Children England responded to the government's consultation on a Civil Society Strategy on behalf of our members in the children and families voluntary and community sector. Whilst we invited fresh perspectives from members to inform it, and participated in several sector-wide discussions about prevailing conditions in the voluntary sector, we found that the most pressing areas for change are the same - only perhaps more acute - as we've understood them to be since our 2012 report Perfect Storms. We therefore drew on several years' worth of understanding of the operating environment for charities.

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Our Civil Society

Civil society comprises the independent, spontaneous actions of individuals and organisations to help each other, motivated by compassion and public spirit rather than personal gain or organisational profit. An individual is not solely an employee, service user, volunteer or supporter: they are likely to contribute to – and benefit from – civil society in all of these roles over their lifetime, and we believe it is through the unique mechanism of voluntary action, embodied in the voluntary and community sector (VCS), that they can participate in the most autonomous and effective way.

The need for people to act – whether as a volunteer, donor, advocate or campaigner – to improve each other’s lives and the sustainability of their communities is as great as it’s ever been. The VCS, in response, continues to rise and adapt to the challenge of society’s changing needs, synthesising a multitude of financial, material and human resources that no other sector can bring together.  The VCS working with children and families has a long history of, and continues in, leading the way in child-centred services that work across sector boundaries. To give just one of many examples from our membership, Place2Be’s counselling in primary schools has been independently evaluated as an example of early mental health intervention that, saving £6.20 for every £1 spent, demonstrates the social and economic value of investment in school-based support.

Civil society thrives when people feel that they have a right to speak out or step up on issues they care about – and receive respect and support to do so. This applies to individuals on the cusp of participation and to people already involved in a community group or charity, who draw on that right to voluntary action every day.

That is why the inherent independence, potential and capacity of the voluntary and community sector must be respected by government in all its strategies, and the space for charities in civil society protected. That means, amongst other things, public engagement with charities that respects their specialist knowledge; service commissioning that does not undermine charities’ sustainability, or curtail their ability to represent their beneficiaries; and government policies that do not co-opt charities or volunteers as agents of statutory or private agendas.

The impact of smaller charities can also be maximised by investing in local, regional and national infrastructure bodies, the closure of many of which is leaving sectors and areas of the voluntary sector without crucial support. The value of infrastructure support, including practice-sharing, advocacy and brokering collaboration and partnership with the statutory and private sectors, can be difficult to measure, but the increasing absence of it is being keenly felt across the VCS. Our members report that the closure or merging of local Councils for Voluntary Services leaves them without the expert local advice and intelligence sharing they previously relied on, and obliges them to either use up more resources forging connections and travelling to events over a wider area or to do without these supportive networks.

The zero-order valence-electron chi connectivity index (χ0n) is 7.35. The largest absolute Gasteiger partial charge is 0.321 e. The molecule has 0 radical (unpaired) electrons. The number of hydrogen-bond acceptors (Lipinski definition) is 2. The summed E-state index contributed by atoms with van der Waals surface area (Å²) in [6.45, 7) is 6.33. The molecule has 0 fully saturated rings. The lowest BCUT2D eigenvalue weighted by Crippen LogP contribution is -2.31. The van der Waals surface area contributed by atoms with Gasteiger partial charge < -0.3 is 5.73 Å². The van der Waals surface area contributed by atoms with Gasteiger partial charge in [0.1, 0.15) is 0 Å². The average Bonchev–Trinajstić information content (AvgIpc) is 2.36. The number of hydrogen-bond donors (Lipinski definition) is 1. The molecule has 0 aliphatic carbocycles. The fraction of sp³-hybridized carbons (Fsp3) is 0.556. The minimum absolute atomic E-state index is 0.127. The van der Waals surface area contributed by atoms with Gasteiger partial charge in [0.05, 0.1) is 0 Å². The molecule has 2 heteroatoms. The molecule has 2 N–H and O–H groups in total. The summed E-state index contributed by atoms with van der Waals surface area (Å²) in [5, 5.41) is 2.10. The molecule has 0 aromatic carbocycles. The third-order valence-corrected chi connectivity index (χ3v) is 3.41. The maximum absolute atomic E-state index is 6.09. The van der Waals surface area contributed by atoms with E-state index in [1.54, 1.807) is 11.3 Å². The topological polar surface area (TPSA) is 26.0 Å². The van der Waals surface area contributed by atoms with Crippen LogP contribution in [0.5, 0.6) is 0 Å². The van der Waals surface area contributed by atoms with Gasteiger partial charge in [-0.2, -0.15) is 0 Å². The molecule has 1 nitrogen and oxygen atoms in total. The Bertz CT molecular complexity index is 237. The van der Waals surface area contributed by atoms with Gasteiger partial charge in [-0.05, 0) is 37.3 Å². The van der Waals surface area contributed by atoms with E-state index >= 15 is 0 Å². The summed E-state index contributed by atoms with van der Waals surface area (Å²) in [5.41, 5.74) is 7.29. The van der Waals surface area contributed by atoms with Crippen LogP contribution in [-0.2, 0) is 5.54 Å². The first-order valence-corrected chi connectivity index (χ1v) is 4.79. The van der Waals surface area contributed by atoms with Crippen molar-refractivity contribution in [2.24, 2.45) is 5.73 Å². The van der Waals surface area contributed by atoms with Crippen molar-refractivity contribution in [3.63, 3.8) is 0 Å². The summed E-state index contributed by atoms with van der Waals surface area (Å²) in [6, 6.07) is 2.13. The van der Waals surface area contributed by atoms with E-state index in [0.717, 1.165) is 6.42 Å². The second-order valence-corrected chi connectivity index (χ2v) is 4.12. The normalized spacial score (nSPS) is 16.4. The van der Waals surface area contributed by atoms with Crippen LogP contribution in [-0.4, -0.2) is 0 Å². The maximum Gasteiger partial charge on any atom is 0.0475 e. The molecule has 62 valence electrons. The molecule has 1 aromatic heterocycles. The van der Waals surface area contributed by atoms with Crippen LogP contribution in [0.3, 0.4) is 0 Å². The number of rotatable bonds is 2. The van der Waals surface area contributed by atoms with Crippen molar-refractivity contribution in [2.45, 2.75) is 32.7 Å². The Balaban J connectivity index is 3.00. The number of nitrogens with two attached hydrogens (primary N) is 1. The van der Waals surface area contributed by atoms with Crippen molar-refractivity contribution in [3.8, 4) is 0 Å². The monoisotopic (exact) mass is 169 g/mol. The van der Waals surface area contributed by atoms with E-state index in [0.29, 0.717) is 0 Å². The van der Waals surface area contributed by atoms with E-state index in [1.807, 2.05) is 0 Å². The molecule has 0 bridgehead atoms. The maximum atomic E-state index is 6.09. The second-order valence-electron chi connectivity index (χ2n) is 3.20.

At a national level, the termination of Department for Education strategic funding of the Safe Network programme in 2015, developed and delivered by Children England and NSPCC, has left thousands of organisations working with society’s most vulnerable people without essential safeguarding training and resources. The huge reach of Safe Network – reaching 1 million people with our web resources in its last two years, training thousands of organisations including paid staff and volunteers, engaging three quarters of Local Safeguarding Children Boards and producing a comprehensive online library of safeguarding guidance – was only possible because of strategic funding through national infrastructure. Training was accessible because it was free and responsive at an extremely local level, and expertise was thorough and up to date because experienced staff were recruited and well-resourced. The cost of Safe Network to the public purse was just 50p per person reached - an investment in the safety and protection of children that was worthwhile government spending by any metric.

Infrastructure bodies in any sector are vital channels for government to ensure resources, expertise and ideas can flow both from national agencies to the smallest local communities and from those communities out to the decision-makers who seek to understand them and nurture a cohesive society. Government funding streams that aim to build particular capacity – for example digital, governance and financial management – as well as funding to address societal issues of inequality and division – can often be most fairly and responsively disbursed through national and regional sector bodies that understand where, and on what terms, investment is most needed.

We hope the Civil Society Strategy will recognise the impact investment in infrastructure can have not only on society’s ability to keep children safe, but on its ability to recognise emerging challenges, develop sustainable solutions and empower local communities to help themselves.

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